"This is an excellent collection of articles. . . . All are clearly written and any of them could be used in undergraduate teaching. Moreover, the range of case studies is impressively global. . . . The articles all exhibit a good capacity to provoke. . . . The result is an enjoyable book that is likely to be useful to teachers, students and practitioners of environmentalism." - Anthropological Forum
Anthropologists know that conservation often disempowers already under-privileged groups, and that it also fails to protect environments. Through a series of ethnographic studies, this book argues that the real problem is not the disappearance of "pristine nature" or even the land-use practices of uneducated people. Rather, what we know about culturally determined patterns of consumption, production and unequal distribution, suggests that critical attention would be better turned on discourses of "primitiveness" and "pristine nature" so prevalent within conservation ideology, and on the historically formed power and exchange relationships that they help perpetuate.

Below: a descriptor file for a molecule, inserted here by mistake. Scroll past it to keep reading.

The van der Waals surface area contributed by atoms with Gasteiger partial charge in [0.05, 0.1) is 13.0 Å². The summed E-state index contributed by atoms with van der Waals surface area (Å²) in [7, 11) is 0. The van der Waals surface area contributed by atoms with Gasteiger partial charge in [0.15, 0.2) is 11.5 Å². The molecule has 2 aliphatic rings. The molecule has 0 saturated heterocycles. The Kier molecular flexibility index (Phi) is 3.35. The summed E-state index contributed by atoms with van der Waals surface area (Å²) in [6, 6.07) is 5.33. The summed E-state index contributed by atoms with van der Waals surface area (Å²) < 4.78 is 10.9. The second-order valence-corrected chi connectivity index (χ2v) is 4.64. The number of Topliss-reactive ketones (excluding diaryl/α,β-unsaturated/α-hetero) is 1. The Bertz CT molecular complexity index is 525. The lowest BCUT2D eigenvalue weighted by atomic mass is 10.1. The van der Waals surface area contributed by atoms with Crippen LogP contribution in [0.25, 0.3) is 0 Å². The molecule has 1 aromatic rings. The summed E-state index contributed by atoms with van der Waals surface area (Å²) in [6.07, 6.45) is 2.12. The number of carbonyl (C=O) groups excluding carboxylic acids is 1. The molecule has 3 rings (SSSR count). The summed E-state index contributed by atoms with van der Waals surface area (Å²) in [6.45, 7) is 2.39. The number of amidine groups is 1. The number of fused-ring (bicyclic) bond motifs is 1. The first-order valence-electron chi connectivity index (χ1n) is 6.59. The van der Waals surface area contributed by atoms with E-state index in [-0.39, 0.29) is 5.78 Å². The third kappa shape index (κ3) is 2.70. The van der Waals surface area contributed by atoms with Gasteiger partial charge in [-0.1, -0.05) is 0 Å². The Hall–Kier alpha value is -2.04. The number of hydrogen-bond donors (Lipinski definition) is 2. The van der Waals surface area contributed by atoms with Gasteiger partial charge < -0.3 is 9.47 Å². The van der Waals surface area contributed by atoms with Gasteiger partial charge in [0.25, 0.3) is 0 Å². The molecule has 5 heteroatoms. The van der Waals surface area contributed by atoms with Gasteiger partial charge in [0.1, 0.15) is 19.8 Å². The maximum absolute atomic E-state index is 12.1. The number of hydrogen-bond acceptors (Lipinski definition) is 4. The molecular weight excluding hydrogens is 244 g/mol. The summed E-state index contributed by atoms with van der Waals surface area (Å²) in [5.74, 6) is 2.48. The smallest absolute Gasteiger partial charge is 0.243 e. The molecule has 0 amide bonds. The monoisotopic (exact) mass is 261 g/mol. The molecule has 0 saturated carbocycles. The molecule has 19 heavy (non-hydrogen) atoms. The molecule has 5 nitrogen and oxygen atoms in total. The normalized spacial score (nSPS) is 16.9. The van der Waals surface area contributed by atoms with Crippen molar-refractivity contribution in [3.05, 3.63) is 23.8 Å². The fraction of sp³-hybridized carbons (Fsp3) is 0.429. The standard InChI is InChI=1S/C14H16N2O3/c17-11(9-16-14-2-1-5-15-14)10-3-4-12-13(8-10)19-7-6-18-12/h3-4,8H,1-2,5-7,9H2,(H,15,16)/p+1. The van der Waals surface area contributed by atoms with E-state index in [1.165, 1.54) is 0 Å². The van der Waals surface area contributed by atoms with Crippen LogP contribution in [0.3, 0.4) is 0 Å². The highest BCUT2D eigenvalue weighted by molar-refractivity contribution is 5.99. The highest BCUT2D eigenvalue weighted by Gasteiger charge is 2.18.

David G. Anderson is Senior Lecturer in the Department of Anthropology at the University of Aberdeen.
Eeva Berglund was Lecturer in Anthropology at Goldsmiths College from 1998 to 2002 and has written on the anthropology and history of environmental politics.